I n 1953, I graduated from high school and needed a car to drive back and forth to college in Portland, Ore. Portland had a couple of “used car rows” then. One was on 82nd Ave. on the east side of town. I drove out in the family car looking for something I could afford. In the back row of this lot near SE Stark St. was a nice-looking 1941 Ford Super Deluxe Tudor. It was black, with all the neat stainless trim. The price was reasonable for the time: $125.
The lot man said it was a one-owner car. The owner went to Korea and never returned ‘ a sad story; whether it was true or not, I never knew. The car was totally stock. Once I got it home, I started to make it my own. First were long shackles to bring the front end down, then a set of duals and some Port-A-Wall-style whitewalls.
I drove it for several years. Then, in a stupid move, I traded it for a 1952 Ford Victoria. In 2006, I retired and went looking for another 1941 Ford to enjoy cruising to the local car events.
Thanks to the Internet, I was able to find a duplicate of my old car in Ohio. The price was a lot more than the first time I purchased one, but it was a good deal, and I won the bid. Getting the car to my home in Maple Valley, Wash., was a little problematic, but once it arrived, it seemed to be in good shape.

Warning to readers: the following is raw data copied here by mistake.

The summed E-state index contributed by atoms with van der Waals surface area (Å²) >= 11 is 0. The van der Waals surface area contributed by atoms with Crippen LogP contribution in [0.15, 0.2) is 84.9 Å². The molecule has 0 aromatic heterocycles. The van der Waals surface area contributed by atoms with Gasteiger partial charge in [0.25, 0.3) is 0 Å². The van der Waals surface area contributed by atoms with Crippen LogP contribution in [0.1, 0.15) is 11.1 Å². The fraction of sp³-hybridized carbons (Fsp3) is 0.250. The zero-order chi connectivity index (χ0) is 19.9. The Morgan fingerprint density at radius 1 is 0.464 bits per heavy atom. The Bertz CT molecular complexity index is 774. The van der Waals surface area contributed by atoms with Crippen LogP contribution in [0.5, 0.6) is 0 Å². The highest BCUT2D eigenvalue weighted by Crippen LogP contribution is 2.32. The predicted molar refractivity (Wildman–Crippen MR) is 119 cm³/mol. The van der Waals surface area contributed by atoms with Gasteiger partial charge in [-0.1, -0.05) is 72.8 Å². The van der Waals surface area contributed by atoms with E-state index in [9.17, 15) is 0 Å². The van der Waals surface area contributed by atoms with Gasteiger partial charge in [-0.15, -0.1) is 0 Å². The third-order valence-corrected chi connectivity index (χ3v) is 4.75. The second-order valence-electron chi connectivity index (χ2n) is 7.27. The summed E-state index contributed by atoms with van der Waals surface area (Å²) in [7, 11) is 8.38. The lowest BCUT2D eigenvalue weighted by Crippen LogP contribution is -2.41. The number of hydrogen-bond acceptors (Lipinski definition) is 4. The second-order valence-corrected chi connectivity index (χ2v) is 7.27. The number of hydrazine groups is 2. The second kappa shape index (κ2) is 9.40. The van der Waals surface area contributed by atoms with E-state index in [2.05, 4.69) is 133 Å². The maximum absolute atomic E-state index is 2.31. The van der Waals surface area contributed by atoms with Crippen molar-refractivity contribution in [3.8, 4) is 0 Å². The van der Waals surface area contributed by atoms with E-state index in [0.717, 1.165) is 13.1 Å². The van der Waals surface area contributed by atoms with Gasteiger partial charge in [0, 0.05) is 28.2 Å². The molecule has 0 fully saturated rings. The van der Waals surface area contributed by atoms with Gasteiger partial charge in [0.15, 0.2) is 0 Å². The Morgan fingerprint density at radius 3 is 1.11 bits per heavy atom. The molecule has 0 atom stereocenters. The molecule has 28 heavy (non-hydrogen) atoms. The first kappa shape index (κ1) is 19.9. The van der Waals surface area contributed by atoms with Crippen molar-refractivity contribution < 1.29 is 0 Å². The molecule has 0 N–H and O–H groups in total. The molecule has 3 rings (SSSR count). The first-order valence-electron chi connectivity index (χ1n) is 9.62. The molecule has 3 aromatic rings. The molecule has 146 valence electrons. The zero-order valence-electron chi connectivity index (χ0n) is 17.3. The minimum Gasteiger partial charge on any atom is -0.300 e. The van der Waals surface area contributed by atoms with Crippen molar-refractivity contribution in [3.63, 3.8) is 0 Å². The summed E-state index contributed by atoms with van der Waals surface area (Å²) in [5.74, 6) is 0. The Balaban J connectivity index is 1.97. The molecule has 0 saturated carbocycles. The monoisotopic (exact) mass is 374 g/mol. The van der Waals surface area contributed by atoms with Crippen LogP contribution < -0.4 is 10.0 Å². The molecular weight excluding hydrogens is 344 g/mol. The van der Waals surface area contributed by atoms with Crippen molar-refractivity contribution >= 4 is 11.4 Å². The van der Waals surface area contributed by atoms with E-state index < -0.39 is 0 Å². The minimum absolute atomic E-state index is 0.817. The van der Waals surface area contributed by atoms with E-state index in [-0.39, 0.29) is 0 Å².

It has been restored to better than the original one I owned in 1954. A later-model flathead was installed, and the interior has been replaced. It needs a few minor things done, which will give me something to do in retirement. It is black like my old one, and it is a Super Deluxe with all the stainless trim.
There is an old saying that, “You cannot recapture your youth.” That may be true, but owning an old car like the one you had as a young man sure helps.